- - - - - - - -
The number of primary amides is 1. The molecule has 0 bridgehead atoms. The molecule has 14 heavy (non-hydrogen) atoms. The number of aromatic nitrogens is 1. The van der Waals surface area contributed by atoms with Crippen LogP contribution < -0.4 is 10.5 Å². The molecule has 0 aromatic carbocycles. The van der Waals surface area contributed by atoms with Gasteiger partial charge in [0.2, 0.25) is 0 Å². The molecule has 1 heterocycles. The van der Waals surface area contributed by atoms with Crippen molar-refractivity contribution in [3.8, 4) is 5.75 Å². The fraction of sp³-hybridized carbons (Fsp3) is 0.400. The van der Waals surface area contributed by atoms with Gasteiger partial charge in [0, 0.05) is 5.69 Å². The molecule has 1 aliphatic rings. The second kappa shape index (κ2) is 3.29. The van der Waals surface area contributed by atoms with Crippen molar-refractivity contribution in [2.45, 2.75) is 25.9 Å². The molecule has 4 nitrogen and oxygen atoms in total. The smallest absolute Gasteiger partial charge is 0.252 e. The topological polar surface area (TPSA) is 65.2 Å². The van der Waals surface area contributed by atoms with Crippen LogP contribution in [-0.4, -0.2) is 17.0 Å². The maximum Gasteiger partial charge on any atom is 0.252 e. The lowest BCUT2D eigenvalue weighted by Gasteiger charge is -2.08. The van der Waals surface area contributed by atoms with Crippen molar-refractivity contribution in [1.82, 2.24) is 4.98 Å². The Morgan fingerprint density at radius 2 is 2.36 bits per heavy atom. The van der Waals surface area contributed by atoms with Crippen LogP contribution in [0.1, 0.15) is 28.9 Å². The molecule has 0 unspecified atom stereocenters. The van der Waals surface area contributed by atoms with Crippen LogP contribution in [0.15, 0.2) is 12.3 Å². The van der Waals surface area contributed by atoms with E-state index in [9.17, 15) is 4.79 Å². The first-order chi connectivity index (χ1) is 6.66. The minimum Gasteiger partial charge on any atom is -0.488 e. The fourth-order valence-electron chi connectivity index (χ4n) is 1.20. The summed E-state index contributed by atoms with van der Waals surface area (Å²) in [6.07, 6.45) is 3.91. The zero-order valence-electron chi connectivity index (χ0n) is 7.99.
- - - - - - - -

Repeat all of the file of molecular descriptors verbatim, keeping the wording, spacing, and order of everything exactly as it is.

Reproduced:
The number of primary amides is 1. The molecule has 0 bridgehead atoms. The molecule has 14 heavy (non-hydrogen) atoms. The number of aromatic nitrogens is 1. The van der Waals surface area contributed by atoms with Crippen LogP contribution < -0.4 is 10.5 Å². The molecule has 0 aromatic carbocycles. The van der Waals surface area contributed by atoms with Gasteiger partial charge in [0.2, 0.25) is 0 Å². The molecule has 1 heterocycles. The van der Waals surface area contributed by atoms with Crippen molar-refractivity contribution in [3.8, 4) is 5.75 Å². The fraction of sp³-hybridized carbons (Fsp3) is 0.400. The van der Waals surface area contributed by atoms with Gasteiger partial charge in [0, 0.05) is 5.69 Å². The molecule has 1 aliphatic rings. The second kappa shape index (κ2) is 3.29. The van der Waals surface area contributed by atoms with Crippen molar-refractivity contribution in [2.45, 2.75) is 25.9 Å². The molecule has 4 nitrogen and oxygen atoms in total. The smallest absolute Gasteiger partial charge is 0.252 e. The topological polar surface area (TPSA) is 65.2 Å². The van der Waals surface area contributed by atoms with Crippen LogP contribution in [-0.4, -0.2) is 17.0 Å². The maximum Gasteiger partial charge on any atom is 0.252 e. The lowest BCUT2D eigenvalue weighted by Gasteiger charge is -2.08. The van der Waals surface area contributed by atoms with Crippen molar-refractivity contribution in [1.82, 2.24) is 4.98 Å². The Morgan fingerprint density at radius 2 is 2.36 bits per heavy atom. The van der Waals surface area contributed by atoms with Crippen LogP contribution in [0.1, 0.15) is 28.9 Å². The molecule has 0 unspecified atom stereocenters. The van der Waals surface area contributed by atoms with Crippen LogP contribution in [0.15, 0.2) is 12.3 Å². The van der Waals surface area contributed by atoms with E-state index in [9.17, 15) is 4.79 Å². The first-order chi connectivity index (χ1) is 6.66. The minimum Gasteiger partial charge on any atom is -0.488 e. The fourth-order valence-electron chi connectivity index (χ4n) is 1.20. The summed E-state index contributed by atoms with van der Waals surface area (Å²) in [6.07, 6.45) is 3.91. The zero-order valence-electron chi connectivity index (χ0n) is 7.99.